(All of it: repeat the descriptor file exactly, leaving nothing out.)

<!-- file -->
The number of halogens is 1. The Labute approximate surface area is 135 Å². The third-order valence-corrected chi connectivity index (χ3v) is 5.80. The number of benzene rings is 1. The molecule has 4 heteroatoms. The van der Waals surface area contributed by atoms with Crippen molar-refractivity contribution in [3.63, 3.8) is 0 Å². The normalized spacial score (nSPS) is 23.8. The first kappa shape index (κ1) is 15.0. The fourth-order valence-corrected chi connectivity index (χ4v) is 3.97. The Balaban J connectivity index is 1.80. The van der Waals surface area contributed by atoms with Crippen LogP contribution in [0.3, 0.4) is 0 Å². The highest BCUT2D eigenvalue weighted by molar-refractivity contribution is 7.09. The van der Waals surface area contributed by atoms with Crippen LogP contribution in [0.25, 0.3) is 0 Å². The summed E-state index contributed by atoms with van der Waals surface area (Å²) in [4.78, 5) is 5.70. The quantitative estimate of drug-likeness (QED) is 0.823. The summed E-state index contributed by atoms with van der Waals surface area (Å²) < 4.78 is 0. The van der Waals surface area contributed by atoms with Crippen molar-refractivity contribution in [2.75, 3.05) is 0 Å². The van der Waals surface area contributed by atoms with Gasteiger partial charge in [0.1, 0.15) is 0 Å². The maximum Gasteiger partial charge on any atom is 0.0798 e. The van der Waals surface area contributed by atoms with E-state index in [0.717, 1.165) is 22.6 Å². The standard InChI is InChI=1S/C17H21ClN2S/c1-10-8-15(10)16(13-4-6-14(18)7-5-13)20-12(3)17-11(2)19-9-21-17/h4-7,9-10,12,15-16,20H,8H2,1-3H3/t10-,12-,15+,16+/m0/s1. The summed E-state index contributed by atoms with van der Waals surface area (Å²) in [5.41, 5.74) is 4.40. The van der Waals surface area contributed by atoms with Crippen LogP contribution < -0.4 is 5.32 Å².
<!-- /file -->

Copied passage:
The number of halogens is 1. The Labute approximate surface area is 135 Å². The third-order valence-corrected chi connectivity index (χ3v) is 5.80. The number of benzene rings is 1. The molecule has 4 heteroatoms. The van der Waals surface area contributed by atoms with Crippen molar-refractivity contribution in [3.63, 3.8) is 0 Å². The normalized spacial score (nSPS) is 23.8. The first kappa shape index (κ1) is 15.0. The fourth-order valence-corrected chi connectivity index (χ4v) is 3.97. The Balaban J connectivity index is 1.80. The van der Waals surface area contributed by atoms with Crippen LogP contribution in [0.3, 0.4) is 0 Å². The highest BCUT2D eigenvalue weighted by molar-refractivity contribution is 7.09. The van der Waals surface area contributed by atoms with Crippen LogP contribution in [0.25, 0.3) is 0 Å². The summed E-state index contributed by atoms with van der Waals surface area (Å²) in [4.78, 5) is 5.70. The quantitative estimate of drug-likeness (QED) is 0.823. The summed E-state index contributed by atoms with van der Waals surface area (Å²) < 4.78 is 0. The van der Waals surface area contributed by atoms with Crippen molar-refractivity contribution in [2.75, 3.05) is 0 Å². The van der Waals surface area contributed by atoms with Gasteiger partial charge in [0.1, 0.15) is 0 Å². The maximum Gasteiger partial charge on any atom is 0.0798 e. The van der Waals surface area contributed by atoms with E-state index in [0.717, 1.165) is 22.6 Å². The standard InChI is InChI=1S/C17H21ClN2S/c1-10-8-15(10)16(13-4-6-14(18)7-5-13)20-12(3)17-11(2)19-9-21-17/h4-7,9-10,12,15-16,20H,8H2,1-3H3/t10-,12-,15+,16+/m0/s1. The summed E-state index contributed by atoms with van der Waals surface area (Å²) in [5.41, 5.74) is 4.40. The van der Waals surface area contributed by atoms with Crippen LogP contribution < -0.4 is 5.32 Å².